Enjoy it if you want to, but don’t fool yourself into backing the lonely maverick journalist on his crusade to correct historical one-sidedness. It’s a sham.

  • I want to know who you are Pasty, because you can hide behind a pseudonym and make a public claim that I am paid to advance political ideas for Unionism, that I speak dishonestly for the sake of big money.

    I am clear about who I am. People know me and can contact me and test whether I am consistent and sincere. I haven’t a clue who you are or whether you think you can stand up for the lies you spout about me.

    Put your real name under your posts if you want to play big boys games like flinging slanders around.

  • “the cause was demonstrably fair already”

    Garibaldy, I didn’t hear too many commentators point out out that discrimination was practised by unionist and nationalist councillors or that in some places they had ‘gentlemen’s agreements’ to indulge their powers of patronage. IMO the case for the cause would have been better put if the whole story had been told; the selective approach was not just dishonest, it provided ammunition for the opposition.

    “it didn’t matter who was asking for civil rights”

    I think it does matter who’s doing the asking. If those doing the asking have fairly recently been killing people or burning out businesses then their hypocrisy will do severe damage to the cause; everyone will get tarred with the same brush.

    “women shouldn’t have equal pay ..”

    I’d put your example the other way round. If you band with the wrong supporters you lessen the chances of positive change. I looked at policing statistics recently and inter alia I noted that the chances of encountering a female Catholic PSNI officer were one in sixteen whereas it should be about one in four. I also noted that there were about 500 constables short of the prescribed number. Yet no-one is making a fuss about either. It’s a funny old world.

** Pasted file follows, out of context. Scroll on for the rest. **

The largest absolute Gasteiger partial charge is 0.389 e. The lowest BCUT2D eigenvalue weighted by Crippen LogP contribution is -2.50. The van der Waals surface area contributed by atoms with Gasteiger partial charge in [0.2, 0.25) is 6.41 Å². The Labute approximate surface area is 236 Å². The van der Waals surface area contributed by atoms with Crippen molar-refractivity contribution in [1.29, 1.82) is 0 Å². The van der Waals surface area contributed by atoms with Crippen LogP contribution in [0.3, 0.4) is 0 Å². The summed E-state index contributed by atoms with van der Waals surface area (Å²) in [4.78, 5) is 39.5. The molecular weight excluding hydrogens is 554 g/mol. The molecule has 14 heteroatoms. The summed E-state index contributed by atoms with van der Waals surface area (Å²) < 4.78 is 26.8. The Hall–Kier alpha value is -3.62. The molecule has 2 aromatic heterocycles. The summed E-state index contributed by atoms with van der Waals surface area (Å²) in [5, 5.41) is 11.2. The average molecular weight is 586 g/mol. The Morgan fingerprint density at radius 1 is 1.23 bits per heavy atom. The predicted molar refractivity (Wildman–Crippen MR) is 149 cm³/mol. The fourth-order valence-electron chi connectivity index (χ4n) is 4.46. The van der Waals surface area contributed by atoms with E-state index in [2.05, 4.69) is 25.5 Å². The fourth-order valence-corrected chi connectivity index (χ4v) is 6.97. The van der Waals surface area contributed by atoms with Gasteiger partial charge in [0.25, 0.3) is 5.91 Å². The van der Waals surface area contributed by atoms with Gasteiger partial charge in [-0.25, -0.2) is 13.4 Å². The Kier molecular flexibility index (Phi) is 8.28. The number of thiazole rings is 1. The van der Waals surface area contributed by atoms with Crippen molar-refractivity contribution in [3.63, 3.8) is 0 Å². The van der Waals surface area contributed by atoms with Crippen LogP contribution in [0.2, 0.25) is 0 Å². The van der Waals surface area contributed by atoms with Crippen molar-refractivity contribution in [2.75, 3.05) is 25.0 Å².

BTW do you think it would have helped if the ‘Nationalist family’ had agreed to disband their form of self-imposed apartheid and had put forward proposals for shared schooling?

  • Brit

    Apologies if it offended anyone, some of my best friends etc, etc.

    It was tongue in cheek to wind up that fascist sinless whose disguting excitement at body bags doesnt seem to attrack much condemnation here (perhaps because he is best ignored). I reacted emotionally because members of my extended family served in Afghanisatn and Iraq.

    I would usually refrain from uttering a slogan associated with loyalist bigots and the Far Right, neither of whom share my politics and is the language of sectarianism – which I oppose.

    That said any progressive left-liberal could make a strong case for antagonism to the Pope – both the current Pope and the institution of the Catholic Church. The progressive case against the IRA is self-evident.

    I was somewhat tired and emotional after Spurs unlikley victory but I sincerely apologise.

  • DoppiaVu

    Juno Jones

    “1. Holocaust revisionism “challenges received wisdom.” That doesn’t make it “great.” It’s a poor criteria for judging the merit of a piece.”

    Holocaust revisionism is easily refuted by reference to the many accounts of those who lived through it – i.e the evidence. What i like about this article was that it is evidence-based. Now, I don’t know if the evidence is selective, biased, or otherwise. So since you clearly disagree with the piece, let’s see your evidence to the contrary.